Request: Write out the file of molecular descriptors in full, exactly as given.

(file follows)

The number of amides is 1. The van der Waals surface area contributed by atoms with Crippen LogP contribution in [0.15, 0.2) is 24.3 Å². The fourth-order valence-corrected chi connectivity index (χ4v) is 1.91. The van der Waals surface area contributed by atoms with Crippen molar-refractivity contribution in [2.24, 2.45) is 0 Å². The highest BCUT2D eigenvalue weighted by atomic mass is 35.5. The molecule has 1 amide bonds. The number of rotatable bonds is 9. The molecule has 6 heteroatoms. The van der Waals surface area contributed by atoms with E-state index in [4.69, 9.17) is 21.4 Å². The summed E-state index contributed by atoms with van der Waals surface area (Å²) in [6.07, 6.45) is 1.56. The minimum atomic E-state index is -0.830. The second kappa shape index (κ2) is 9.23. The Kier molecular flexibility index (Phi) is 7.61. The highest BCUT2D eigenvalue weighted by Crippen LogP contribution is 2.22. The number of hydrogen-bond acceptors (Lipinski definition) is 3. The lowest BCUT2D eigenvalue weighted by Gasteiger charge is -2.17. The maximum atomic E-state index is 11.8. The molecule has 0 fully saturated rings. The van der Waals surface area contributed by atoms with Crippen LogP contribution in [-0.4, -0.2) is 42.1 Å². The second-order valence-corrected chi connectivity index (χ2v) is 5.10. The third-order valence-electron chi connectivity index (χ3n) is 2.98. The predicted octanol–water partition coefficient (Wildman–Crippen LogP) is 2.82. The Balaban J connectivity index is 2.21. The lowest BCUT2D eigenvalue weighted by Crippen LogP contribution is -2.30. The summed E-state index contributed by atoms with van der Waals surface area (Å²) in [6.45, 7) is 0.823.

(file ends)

The number of amides is 1. The van der Waals surface area contributed by atoms with Crippen LogP contribution in [0.15, 0.2) is 24.3 Å². The fourth-order valence-corrected chi connectivity index (χ4v) is 1.91. The van der Waals surface area contributed by atoms with Crippen molar-refractivity contribution in [2.24, 2.45) is 0 Å². The highest BCUT2D eigenvalue weighted by atomic mass is 35.5. The molecule has 1 amide bonds. The number of rotatable bonds is 9. The molecule has 6 heteroatoms. The van der Waals surface area contributed by atoms with E-state index in [4.69, 9.17) is 21.4 Å². The summed E-state index contributed by atoms with van der Waals surface area (Å²) in [6.07, 6.45) is 1.56. The minimum atomic E-state index is -0.830. The second kappa shape index (κ2) is 9.23. The Kier molecular flexibility index (Phi) is 7.61. The highest BCUT2D eigenvalue weighted by Crippen LogP contribution is 2.22. The number of hydrogen-bond acceptors (Lipinski definition) is 3. The lowest BCUT2D eigenvalue weighted by Gasteiger charge is -2.17. The maximum atomic E-state index is 11.8. The molecule has 0 fully saturated rings. The van der Waals surface area contributed by atoms with Crippen LogP contribution in [-0.4, -0.2) is 42.1 Å². The second-order valence-corrected chi connectivity index (χ2v) is 5.10. The third-order valence-electron chi connectivity index (χ3n) is 2.98. The predicted octanol–water partition coefficient (Wildman–Crippen LogP) is 2.82. The Balaban J connectivity index is 2.21. The lowest BCUT2D eigenvalue weighted by Crippen LogP contribution is -2.30. The summed E-state index contributed by atoms with van der Waals surface area (Å²) in [6.45, 7) is 0.823.